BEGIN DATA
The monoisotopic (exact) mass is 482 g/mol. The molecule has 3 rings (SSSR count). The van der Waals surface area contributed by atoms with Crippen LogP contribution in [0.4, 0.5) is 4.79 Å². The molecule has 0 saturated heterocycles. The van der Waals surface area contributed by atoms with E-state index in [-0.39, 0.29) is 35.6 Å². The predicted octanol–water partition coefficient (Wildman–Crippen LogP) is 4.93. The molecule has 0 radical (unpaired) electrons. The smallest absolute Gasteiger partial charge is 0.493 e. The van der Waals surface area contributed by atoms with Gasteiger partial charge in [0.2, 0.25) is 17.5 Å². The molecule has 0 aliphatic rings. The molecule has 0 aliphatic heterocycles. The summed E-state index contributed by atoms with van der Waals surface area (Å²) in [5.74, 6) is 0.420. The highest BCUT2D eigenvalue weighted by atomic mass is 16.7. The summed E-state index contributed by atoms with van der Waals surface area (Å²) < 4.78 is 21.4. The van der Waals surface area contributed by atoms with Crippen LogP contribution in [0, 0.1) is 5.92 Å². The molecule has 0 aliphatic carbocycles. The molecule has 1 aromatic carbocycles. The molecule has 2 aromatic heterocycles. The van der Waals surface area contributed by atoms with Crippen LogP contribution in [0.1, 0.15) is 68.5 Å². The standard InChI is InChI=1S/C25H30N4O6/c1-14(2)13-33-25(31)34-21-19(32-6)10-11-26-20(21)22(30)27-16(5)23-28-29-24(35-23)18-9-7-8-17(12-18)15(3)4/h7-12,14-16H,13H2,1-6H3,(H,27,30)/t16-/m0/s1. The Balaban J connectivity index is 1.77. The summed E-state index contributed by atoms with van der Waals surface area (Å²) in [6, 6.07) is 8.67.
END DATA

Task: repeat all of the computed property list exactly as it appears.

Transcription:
The monoisotopic (exact) mass is 482 g/mol. The molecule has 3 rings (SSSR count). The van der Waals surface area contributed by atoms with Crippen LogP contribution in [0.4, 0.5) is 4.79 Å². The molecule has 0 saturated heterocycles. The van der Waals surface area contributed by atoms with E-state index in [-0.39, 0.29) is 35.6 Å². The predicted octanol–water partition coefficient (Wildman–Crippen LogP) is 4.93. The molecule has 0 radical (unpaired) electrons. The smallest absolute Gasteiger partial charge is 0.493 e. The van der Waals surface area contributed by atoms with Gasteiger partial charge in [0.2, 0.25) is 17.5 Å². The molecule has 0 aliphatic rings. The molecule has 0 aliphatic heterocycles. The summed E-state index contributed by atoms with van der Waals surface area (Å²) in [5.74, 6) is 0.420. The highest BCUT2D eigenvalue weighted by atomic mass is 16.7. The summed E-state index contributed by atoms with van der Waals surface area (Å²) < 4.78 is 21.4. The van der Waals surface area contributed by atoms with Crippen LogP contribution in [0, 0.1) is 5.92 Å². The molecule has 0 aliphatic carbocycles. The molecule has 1 aromatic carbocycles. The molecule has 2 aromatic heterocycles. The van der Waals surface area contributed by atoms with Crippen LogP contribution in [0.1, 0.15) is 68.5 Å². The standard InChI is InChI=1S/C25H30N4O6/c1-14(2)13-33-25(31)34-21-19(32-6)10-11-26-20(21)22(30)27-16(5)23-28-29-24(35-23)18-9-7-8-17(12-18)15(3)4/h7-12,14-16H,13H2,1-6H3,(H,27,30)/t16-/m0/s1. The Balaban J connectivity index is 1.77. The summed E-state index contributed by atoms with van der Waals surface area (Å²) in [6, 6.07) is 8.67.